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Why to love soil

Regenerative organic farming is key to helping combat climate change, says the owner of Britain’s largest organic dairy brand
Katie Hill - Editor-in-Chief, My Green Pod
Hands cupped together, holding soil on an organic farm

This article first appeared in our ‘Love is all we need’ issue of My Green Pod Magazine, published on 14 February 2022. Click here to subscribe to our digital edition and get each issue delivered straight to your inbox

Soil helps to grow 95% of our food – yet half the planet’s topsoil has been lost over the last 150 years.

For Tim Mead – owner of Britain’s largest organic dairy brand, Yeo Valley Organic – soil should be seen as part of the solution to our climate crisis.

What many people think of as dirt actually filters our water, helps regulate the Earth’s temperature and stores more carbon than the atmosphere and all the world’s plants and forests combined.

‘Helping to regenerate the world’s soil carbon stocks is one of our greatest opportunities to help combat climate change’, Tim says. ‘As farmers and custodians of the soil, it’s time to recognise that our natural ally is right under our feet.’

Studying soil stocks

Farming is directly responsible for 10% of the UK’s greenhouse gas (GHG) emissions, and Yeo Valley Organic believes that sequestration through regenerative organic farming could help to reduce atmospheric carbon levels.

The business is embarking on one of the country’s largest studies of soil carbon stocks on its supply farms in a bid to create an alternative to carbon offsetting.

The Yeo Valley Organic ReGeneration Project will work with farmer-led social enterprise the Farm Carbon Toolkit (FCT) to measure soil carbon stocks on an initial 25 organic dairy farms. The project will help farms to make a positive impact by locking in carbon.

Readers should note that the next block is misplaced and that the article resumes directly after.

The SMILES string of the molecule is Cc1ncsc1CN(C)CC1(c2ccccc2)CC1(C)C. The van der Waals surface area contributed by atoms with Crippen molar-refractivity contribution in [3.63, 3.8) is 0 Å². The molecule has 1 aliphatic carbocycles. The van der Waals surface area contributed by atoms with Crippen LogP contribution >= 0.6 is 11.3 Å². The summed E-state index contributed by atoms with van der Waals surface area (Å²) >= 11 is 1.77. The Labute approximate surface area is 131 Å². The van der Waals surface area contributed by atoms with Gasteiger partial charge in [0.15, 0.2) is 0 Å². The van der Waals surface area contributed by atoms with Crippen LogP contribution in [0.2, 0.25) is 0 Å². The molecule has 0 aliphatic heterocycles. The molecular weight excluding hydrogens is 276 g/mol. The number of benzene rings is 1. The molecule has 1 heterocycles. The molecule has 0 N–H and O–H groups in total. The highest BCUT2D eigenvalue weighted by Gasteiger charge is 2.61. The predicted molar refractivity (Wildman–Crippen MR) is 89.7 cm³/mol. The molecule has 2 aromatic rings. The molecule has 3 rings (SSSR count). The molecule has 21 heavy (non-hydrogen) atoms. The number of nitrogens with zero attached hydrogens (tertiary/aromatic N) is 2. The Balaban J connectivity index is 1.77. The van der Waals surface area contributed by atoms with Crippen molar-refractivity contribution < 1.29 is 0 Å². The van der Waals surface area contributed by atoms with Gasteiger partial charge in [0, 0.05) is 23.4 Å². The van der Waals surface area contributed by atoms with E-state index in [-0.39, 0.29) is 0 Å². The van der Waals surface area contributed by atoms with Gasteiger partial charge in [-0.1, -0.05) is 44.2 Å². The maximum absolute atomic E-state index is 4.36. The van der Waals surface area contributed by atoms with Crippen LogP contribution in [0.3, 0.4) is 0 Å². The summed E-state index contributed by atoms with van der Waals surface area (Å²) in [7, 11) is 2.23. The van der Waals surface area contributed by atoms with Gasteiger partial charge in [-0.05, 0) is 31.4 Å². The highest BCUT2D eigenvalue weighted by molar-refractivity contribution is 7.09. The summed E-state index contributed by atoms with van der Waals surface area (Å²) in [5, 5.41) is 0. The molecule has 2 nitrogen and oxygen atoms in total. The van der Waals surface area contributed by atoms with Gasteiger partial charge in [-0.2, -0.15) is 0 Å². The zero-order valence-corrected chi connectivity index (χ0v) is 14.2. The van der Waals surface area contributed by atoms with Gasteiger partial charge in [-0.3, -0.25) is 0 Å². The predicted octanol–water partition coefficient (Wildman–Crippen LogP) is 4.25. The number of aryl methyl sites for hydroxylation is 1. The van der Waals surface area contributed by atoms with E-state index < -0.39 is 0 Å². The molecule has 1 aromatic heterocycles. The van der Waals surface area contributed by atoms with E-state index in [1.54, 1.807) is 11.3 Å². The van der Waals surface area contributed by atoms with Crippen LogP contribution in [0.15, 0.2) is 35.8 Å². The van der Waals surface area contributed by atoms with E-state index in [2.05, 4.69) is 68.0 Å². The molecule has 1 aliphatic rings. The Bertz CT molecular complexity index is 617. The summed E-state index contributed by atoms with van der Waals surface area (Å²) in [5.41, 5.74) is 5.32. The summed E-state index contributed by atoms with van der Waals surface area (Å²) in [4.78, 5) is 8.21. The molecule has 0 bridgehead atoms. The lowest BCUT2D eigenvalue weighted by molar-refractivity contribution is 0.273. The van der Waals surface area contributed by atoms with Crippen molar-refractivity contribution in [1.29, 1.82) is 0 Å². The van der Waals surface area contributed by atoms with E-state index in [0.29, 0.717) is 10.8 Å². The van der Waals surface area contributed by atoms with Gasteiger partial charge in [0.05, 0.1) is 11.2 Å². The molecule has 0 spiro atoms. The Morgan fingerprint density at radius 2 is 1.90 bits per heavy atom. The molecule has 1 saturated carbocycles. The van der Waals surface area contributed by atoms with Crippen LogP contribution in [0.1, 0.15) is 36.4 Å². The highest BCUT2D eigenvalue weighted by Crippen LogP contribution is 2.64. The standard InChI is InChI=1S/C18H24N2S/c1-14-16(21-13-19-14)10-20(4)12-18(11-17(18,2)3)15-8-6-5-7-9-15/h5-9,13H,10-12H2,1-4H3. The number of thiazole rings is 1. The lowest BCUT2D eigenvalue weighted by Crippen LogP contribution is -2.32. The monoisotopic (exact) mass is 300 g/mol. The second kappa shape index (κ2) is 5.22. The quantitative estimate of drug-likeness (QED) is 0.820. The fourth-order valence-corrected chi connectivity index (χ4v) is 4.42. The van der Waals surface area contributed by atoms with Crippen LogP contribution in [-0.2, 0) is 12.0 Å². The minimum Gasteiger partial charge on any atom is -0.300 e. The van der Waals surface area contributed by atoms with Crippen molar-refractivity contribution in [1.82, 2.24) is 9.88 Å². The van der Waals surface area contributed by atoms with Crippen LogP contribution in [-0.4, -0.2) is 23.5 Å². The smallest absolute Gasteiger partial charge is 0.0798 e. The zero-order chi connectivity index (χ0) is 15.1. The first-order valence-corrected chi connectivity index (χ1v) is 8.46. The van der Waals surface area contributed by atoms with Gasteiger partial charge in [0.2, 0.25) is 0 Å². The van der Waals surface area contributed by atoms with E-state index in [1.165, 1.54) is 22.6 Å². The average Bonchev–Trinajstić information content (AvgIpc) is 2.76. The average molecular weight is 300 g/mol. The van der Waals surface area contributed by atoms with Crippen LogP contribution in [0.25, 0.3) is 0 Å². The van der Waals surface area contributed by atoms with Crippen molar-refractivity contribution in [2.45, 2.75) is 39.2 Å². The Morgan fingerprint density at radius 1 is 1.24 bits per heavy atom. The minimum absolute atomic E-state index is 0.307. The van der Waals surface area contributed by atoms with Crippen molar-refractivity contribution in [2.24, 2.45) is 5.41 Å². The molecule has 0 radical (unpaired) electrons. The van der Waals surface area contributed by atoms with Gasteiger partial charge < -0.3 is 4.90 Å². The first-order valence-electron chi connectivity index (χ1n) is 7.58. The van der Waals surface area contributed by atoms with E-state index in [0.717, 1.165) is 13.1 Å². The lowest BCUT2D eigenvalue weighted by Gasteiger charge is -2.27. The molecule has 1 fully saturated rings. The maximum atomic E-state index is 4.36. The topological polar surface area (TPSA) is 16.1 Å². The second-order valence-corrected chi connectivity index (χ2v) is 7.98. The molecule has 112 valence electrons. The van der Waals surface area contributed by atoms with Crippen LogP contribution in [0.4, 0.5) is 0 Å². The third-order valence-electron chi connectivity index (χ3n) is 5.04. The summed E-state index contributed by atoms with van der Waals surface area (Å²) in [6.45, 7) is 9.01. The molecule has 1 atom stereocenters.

‘Carbon offsetting isn’t for us, and we only considered ourselves to be truly regenerative organic farmers once we began to start increasing our soil carbon stocks.’

Owner of Yeo Valley Organic

An alternative to offsetting

The project follows the conclusion of a five-year soil carbon testing pilot at Yeo Valley Organic’s own farm in Somerset, where data showed the use of regenerative organic methods have created soil carbon stocks equivalent to 150 years’ worth of the farm’s emissions.

Detailed soil sampling, including over 1,300 soil samples taken at three different depths over 2,000 acres, reveals significant annual increases of soil carbon each year over a five-year period (2015-2020).

This information is particularly valuable as it has been acquired using real regenerative organic farm practices rather than randomised trials.

The trial demonstrates that soil carbon sequestration is a valuable alternative to the increasingly common practice of offsetting.

‘There is considerable scope for dairy farmers to be part of the climate solution through engaging in the soil health agenda’, says Becky Willson, Farm Carbon Toolkit’s technical director. ‘This is a project that Yeo Valley Organic is pioneering, bringing together robust science and measurement on the carbon levels within the soil and farmer engagement and advice to identify improvements which will sequester additional carbon.’

Soil health and the climate crisis

Regenerative organic farming methods will play a key role at Yeo Valley Organic this year; plans include an ambition to create one of the UK’s largest areas of agroforestry, integrating trees and animal grazing in a mutually beneficial way across 600 acres of woodland in Somerset.

The goal is to increase the knowledge of regenerative organic principles and their effects on the stuff Yeo Valley and its cows love – healthy soil and lush pastures.

‘Gathering data over the next 10 years will build up knowledge of how a transition to regenerative organic dairy farming can really benefit our soil, our planet, our farmers and our food production’, Becky explained. ‘We don’t have all the answers when it comes to soil carbon, but this is the start of vital work to explore the impact of soil health on our climate crisis, and guide the actions of future farmers.’

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